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Have you ever been to Iceland? Disembarking on Lundy reminded me of Iceland; its blue waters, low light and black rock. It felt like we’d arrived on a different planet. The path up to the top of the cliff was grey and rubbly and mysterious and actually a bit bloody scary.

path to the top

But by the time we had climbed half way up, we were suddenly above the mist, and all was sunny and bright, like we had broken through a glass ceiling.

We only had four hours until the ferry departed again, and I was desperate to see those bloody puffins. So Plan Puffin was put into place: basically, stuff lunch down as quickly as possible, and then walk to ‘half way wall’ (logically, half way up Lundy) and to Jenny’s Cove, where the puffins were in the middle of some heavy petting and full-on breeding.

My God, what a piece of heaven. Birds. Wild ponies. Seals. Glorious coastline. Peace.

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Birds were everywhere. And so were birdwatchers. A couple in front of us were waxing lyrical about a small brown bird on the path in front of us. “Looks like a sparrow to me,” I said, as I marched past them. The bird got scared and flew off. The couple swore at me.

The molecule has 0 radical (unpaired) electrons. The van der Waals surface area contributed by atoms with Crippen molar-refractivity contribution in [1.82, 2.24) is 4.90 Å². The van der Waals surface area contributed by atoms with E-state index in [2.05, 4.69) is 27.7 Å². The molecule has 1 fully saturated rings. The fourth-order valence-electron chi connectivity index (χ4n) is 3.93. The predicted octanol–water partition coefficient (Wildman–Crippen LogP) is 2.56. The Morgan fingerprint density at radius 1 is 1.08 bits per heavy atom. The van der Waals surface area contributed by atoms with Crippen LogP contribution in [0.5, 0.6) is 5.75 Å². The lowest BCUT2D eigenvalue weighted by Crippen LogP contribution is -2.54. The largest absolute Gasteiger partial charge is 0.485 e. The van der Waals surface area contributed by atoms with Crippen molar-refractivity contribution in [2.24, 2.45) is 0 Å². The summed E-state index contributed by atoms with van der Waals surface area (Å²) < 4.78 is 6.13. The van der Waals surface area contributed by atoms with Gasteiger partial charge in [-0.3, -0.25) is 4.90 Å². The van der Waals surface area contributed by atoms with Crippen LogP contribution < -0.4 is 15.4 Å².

I didn’t care; I was on my Puffin Mission.

We’d been walking for an hour or so and I was getting worried. Not that the twitcher couple was going to push me off a cliff (although to be honest that may have been on the cards), but that no puffins were presenting themselves. We were peering down cliff edges to see if we could get a snifter – but nothing. Then, in the distance, I saw a man with a long lens nestled into the landscape. That’s it, I thought.  He’s on a Puffin Mission, too. “LEG IT!” I shouted to the boys.

You know that bit in Eurovision when you suddenly realise that the UK are not only not going to win AGAIN, but that our song will not even finish in the top 20? That feeling of utter disappointment? That happened to me when I sat down and looked for the puffins.

They were there, but they were far too far away.

Even with my long 500mm lens, these birds could have been any white breasted beasts. They could all have been replicas of my cat, for all I knew. At best, they looked like penguins. And here’s the proof:

puffins3 this one

And this was taken with a massive fuck off lens! I KNOW!! I mean, obviously they want their privacy, but FOR GOD’S SAKE! We’d come HUNDREDS OF MILES to see them! The least they could have done was to edge a bit bloody closer!